International Institute for Innovation in Governance



Speculation, Planning, and Resilience: Case studies from resource-based communities in Western Canada

This paper investigates the linkages between speculation and resilience in resource-based communities (boomtowns) susceptible to economic swings (boom/bust) and reflect on the actual and possible roles of spatial planning to stabilize communities under conditions of boom, bust and speculation. The findings are based on a nested case study method, where the Western Canadian provinces of Alberta and British Columbia are investigated more in detail through semi-structured interviews (N = 145) in 12 case communities. The paper shows that spatial planning must be understood broadly to discern its effects on community resiliency, with resiliency understood as the coordination of spatial organization. Planning, then, is crucial at two stages of development: in the choice of a settlement model and afterwards in the spatial embodiment of that model. The paper further highlights the importance of expectations and managing expectations in understanding and re-thinking the linkages between speculation and resilience, and the importance of associated ideologies in risk assessment and conceptualizations of resilience.

Deacon, L., Van Assche, K., Papineau, J., & Gruezmacher, M. (2018). Speculation, Planning, and Resilience: Case studies from resource-based communities in Western CanadaFutures.


Mapping institutional work

This paper investigates the potential of mapping institutional work in communities as a method for both analyzing and formulating local development strategy. Twelve Canadian case communities experiencing dramatic ups and downs (‘boom and bust towns’) serve as the empirical base. Analytically, it finds that institutional work for strategy takes on very diverse forms, some of them not described in the literature, and further identify a special class of institutional work associated with leadership. Normatively, it demonstrates that mapping institutional work can be a structured process of self-reflection underpinning strategy. For the Canadian case study, it finds that lack of local autonomy is often a stumbling block for strategy. More broadly, the paper conclude that mapping institutional work for strategy works best when governance evolutions are grasped as context, and when strategy itself is understood in its complex, multifaceted nature: a narrative, a way of linking institutions, and an institution in itself.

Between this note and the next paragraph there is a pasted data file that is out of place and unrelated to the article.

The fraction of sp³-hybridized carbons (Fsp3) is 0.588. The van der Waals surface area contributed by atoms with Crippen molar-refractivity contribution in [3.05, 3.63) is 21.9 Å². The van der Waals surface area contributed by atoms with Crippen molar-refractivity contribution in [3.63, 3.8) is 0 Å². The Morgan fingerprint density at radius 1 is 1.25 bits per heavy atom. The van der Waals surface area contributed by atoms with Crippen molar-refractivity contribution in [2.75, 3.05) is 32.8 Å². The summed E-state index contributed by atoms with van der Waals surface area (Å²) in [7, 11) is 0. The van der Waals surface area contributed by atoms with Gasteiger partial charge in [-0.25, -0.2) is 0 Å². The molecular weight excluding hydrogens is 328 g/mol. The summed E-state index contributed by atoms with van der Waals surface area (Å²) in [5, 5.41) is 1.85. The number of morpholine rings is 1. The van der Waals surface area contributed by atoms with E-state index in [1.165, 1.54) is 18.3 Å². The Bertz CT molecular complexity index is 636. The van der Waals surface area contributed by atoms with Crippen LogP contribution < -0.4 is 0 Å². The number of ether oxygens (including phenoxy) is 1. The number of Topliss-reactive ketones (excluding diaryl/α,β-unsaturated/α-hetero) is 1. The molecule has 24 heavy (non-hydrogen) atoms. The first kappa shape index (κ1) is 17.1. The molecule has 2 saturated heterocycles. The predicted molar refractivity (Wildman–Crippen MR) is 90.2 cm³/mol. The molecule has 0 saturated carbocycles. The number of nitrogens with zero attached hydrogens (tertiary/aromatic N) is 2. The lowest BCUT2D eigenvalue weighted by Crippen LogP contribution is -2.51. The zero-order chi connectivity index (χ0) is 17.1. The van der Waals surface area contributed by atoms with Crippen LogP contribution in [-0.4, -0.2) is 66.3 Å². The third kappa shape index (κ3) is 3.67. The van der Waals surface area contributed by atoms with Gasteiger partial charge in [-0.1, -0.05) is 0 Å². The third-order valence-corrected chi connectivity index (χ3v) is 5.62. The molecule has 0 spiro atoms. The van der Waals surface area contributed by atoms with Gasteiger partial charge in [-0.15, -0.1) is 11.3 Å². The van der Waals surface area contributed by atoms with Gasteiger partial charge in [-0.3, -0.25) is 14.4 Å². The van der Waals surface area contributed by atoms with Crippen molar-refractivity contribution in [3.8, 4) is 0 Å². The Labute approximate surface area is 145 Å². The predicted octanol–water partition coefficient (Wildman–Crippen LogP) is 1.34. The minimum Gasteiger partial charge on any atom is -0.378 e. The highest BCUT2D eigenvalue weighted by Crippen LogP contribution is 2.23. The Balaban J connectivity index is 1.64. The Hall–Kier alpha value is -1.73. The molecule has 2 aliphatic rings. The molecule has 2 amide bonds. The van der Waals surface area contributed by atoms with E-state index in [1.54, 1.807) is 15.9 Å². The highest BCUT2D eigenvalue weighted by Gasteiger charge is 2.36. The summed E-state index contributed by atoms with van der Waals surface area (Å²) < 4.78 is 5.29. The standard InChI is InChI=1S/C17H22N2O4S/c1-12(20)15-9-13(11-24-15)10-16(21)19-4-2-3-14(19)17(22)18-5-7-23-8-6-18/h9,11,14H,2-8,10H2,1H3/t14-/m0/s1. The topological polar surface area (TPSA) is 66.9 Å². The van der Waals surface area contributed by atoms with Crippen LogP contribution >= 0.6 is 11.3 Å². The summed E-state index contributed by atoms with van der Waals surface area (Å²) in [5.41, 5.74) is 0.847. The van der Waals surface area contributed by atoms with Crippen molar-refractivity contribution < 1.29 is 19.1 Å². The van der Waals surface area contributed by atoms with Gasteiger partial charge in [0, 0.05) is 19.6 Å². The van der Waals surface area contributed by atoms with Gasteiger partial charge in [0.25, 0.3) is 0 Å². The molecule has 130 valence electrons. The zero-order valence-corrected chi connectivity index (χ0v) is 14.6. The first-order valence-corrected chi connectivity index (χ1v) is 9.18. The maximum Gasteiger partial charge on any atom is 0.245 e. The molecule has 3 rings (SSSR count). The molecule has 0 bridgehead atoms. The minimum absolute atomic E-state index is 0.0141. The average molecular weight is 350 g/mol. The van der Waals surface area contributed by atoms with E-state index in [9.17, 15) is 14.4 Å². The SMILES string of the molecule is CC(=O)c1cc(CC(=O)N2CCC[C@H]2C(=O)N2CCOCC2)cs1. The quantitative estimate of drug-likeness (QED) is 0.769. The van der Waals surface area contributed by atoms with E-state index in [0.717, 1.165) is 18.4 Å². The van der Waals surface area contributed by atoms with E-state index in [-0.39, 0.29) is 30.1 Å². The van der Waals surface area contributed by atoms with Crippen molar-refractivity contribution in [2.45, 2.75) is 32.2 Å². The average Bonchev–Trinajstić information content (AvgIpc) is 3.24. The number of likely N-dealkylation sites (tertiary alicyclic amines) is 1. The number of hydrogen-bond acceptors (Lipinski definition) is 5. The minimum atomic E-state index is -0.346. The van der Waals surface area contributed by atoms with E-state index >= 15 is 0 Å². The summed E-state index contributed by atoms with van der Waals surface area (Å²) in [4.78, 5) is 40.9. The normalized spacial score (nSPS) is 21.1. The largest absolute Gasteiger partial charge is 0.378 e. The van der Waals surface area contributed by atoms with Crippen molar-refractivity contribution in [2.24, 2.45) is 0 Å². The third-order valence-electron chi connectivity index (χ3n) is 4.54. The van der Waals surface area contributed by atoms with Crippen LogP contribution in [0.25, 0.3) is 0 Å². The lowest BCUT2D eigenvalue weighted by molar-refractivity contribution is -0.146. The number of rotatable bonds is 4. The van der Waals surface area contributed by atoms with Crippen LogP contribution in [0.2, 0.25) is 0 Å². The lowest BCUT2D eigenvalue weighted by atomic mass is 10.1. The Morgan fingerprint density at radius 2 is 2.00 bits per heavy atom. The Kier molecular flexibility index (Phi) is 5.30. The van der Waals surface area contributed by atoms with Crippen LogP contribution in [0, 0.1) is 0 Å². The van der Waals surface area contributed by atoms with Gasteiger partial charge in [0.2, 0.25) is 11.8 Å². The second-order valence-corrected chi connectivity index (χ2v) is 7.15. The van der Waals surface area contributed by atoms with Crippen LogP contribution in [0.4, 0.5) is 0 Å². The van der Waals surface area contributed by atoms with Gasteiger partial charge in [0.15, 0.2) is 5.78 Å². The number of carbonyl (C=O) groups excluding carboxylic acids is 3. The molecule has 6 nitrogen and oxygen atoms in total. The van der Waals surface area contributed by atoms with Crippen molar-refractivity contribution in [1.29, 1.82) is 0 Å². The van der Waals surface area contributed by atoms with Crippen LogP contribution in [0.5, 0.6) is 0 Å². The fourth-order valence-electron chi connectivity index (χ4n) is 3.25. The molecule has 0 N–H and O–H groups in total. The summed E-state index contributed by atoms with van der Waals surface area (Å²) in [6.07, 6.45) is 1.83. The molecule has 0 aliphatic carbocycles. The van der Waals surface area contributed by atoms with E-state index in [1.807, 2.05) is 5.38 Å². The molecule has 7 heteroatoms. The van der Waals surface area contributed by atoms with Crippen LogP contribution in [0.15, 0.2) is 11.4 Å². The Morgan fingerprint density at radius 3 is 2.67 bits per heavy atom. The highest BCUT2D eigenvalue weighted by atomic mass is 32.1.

Van Assche, K., Gruezmacher, M., & Deacon, L. (2018). Mapping institutional work as a method for local strategy; learning from boom/bust dynamics in the Canadian west. Journal of Environmental Planning and Management, 1-21.

The paper is part of a special issue that explores the concept of institutional work in the context of environmental governance. It aims to develop a better insights in the actions that underly plannend and unplanned changes in evolving governance contexts.

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